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There is a common theme I see, especially among Registered Dietitians (RD), on Twitter and elsewhere when it comes to dealing with obesity and weight-related problems. The unfortunate consensus among many (HAES is prevalent) is that you can’t or shouldn’t try to lose weight.
This isn’t always true. Some of them say that weight loss is OK but shouldn’t be celebrated. Some say you shouldn’t set numeric weight loss goals.
Few support treating weight loss as an accomplishment.
There is something else common among them as well: they are either thin and have never been obese or morbidly obese for any length of time, or they’re obese and currently using their patients to reinforce their own belief that their weight is fine.
The focus here isn’t on the ones using their patients to reinforce their own denial; I’ve already written about the delusions of obesity.
The focus, as you may have guessed, is the people who have never actually been fat for any length of time, but feel they’re equipped to tell you how to deal with your weight because they’ve read literature and talked to fat people about how bad it is to be fat.
I don’t think they’re bad people; they seem to legitimately care about fixing a problem, just not the problem. That’s because they don’t know what the problem is. You see this a lot in discussions of drug addiction as well: people who aren’t and have never been addicted to a substance can’t fathom the mindset required to forsake your well-being for the use of a drug.
So it is with obesity. We’ve refused to acknowledge obesity as a health problem to the extent it is present, since society is trending toward obesity. There are more obese people than there are healthy-weight people in the US, and society has responded by accepting obesity as a given, instead of as a health problem.
RDs responded in the same way; this is why we have HAES, “weight-inclusive” treatment, “body diversity”, and the like. Nobody who has been thin their whole lives can understand what it takes to get to and stay obese for a long period of time, so they just assume this is as natural as their thinness.
The thing is, nobody is naturally obese. This just isn’t a reality, and never has been. Our society normalizing obesity doesn’t make it normal. That doesn’t make the obese bad people or necessarily negative in any way, but it means they have a health problem that needs to be dealt with.
In discussions of obesity, you will hear a fucking ton of excuses. In fact, you’ll hear excuses for every solution offered to the problem.
- Buy better food? MUH FOOD DESERTS!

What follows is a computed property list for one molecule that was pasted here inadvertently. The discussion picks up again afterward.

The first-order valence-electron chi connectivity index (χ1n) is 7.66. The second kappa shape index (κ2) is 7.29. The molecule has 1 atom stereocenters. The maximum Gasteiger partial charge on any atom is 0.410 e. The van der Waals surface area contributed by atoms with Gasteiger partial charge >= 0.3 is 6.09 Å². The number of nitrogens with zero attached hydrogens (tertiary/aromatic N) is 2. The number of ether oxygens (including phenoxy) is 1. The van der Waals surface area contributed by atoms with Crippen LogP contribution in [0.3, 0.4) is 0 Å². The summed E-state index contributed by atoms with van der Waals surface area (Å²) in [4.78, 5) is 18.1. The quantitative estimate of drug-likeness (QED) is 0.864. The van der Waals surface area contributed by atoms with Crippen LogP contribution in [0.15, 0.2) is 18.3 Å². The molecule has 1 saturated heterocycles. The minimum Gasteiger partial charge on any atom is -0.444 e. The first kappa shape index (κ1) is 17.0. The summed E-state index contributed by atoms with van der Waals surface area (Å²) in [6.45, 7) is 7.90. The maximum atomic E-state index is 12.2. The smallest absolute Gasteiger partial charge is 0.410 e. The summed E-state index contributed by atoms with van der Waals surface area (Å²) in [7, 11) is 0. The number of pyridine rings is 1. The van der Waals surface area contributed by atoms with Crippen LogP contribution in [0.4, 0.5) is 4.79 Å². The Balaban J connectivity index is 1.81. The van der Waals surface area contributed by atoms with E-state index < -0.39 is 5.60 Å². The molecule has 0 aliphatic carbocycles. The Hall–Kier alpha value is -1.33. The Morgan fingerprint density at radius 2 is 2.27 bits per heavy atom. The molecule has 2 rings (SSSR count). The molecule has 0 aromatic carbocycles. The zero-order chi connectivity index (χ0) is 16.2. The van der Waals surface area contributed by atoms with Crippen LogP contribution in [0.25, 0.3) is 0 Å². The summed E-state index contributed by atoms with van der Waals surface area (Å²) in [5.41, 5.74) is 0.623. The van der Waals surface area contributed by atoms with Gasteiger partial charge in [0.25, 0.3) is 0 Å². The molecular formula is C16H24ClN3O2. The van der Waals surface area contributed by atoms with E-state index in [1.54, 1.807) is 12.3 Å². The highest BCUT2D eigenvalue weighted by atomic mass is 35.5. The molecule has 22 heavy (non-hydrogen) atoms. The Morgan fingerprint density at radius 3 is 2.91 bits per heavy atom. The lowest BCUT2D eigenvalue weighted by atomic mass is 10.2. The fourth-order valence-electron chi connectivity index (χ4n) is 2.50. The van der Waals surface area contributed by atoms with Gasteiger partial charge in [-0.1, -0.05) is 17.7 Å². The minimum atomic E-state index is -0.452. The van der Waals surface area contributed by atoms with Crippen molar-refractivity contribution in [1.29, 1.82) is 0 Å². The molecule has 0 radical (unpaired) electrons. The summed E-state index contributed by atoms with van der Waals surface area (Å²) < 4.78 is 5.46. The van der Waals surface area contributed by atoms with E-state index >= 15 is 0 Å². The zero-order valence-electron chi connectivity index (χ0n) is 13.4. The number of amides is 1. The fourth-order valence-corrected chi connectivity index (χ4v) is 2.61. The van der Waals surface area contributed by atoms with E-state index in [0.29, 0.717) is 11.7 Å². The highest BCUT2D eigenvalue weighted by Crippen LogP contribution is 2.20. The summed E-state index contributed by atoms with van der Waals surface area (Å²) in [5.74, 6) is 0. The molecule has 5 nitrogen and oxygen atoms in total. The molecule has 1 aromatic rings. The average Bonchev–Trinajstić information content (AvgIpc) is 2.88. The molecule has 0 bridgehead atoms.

- Stop eating processed food? IT’S CHEAPER!
- Eggs and tuna are cheap though? LALALA I CAN’T HEAR YOU!
I’ve been told people stay obese due to financial insecurity (wrong), unsafe neighborhoods (what?), genetics (no), and a host of other things. These are all excuses, and anybody who uses them is either obese or…
THEY ARE AN ENABLER
If you were to go to an AA meeting (you should go to an AA or NA meeting sometime, they’re eye-opening) and give them excuses for drinking, nobody in recovery would accept them. Why? They know the excuses. They’ve been there, they’ve made those same excuses to everybody else, and they knew they were making shit up to avoid the problem.
The same is true of the obese. They will make excuse after excuse for their obesity; if you don’t accept these excuses, you’re labeled “fatphobic” or some other nonsense. The reality is, they are in a place where their delusion depends on the world making excuses for their body size.
RDs who tell people they can’t or shouldn’t try to lose weight are enabling these people, and society seems to just accept this. These RDs won’t hold people accountable for their choices and actions, because they’ve been convinced to be enablers by the very people they treat. Instead of viewing the obese with a critical eye, they say “ok, well, I guess you’re just naturally fat, and all of these reasons to not lose weight are valid.”
To an extent, I can understand why: people stop going to you once you start holding them accountable for their actions. I once had a doctor call bullshit on my eating habits, and I never went back to him; I didn’t want to be held accountable at all. These RDs seem to have picked up on this, and doubled down by creating an environment of enabling and acceptance of damaging habits.
It is for this reason that somebody who is thin is unlikely to help you lose weight: they either won’t call your bullshit out, or don’t know that it’s bullshit. People who lose a lot of weight by developing good habits are often made out to be villains, because we don’t accept the myriad excuses for not eating properly. We’ve been there, we’ve made the same excuses, we have the 4X t-shirt to prove it.
If you’re obese, you can lose weight. You can break the habits that got you where you are, and you can succeed with a better way of eating. I won’t tell you what that better way is, because mine won’t be yours. If you want some ideas, I have an educational post on calorie counting that gives you an idea of how macros and calories work. You don’t have to track either of those, but understanding them is important for planning your new lifestyle, whatever that may be.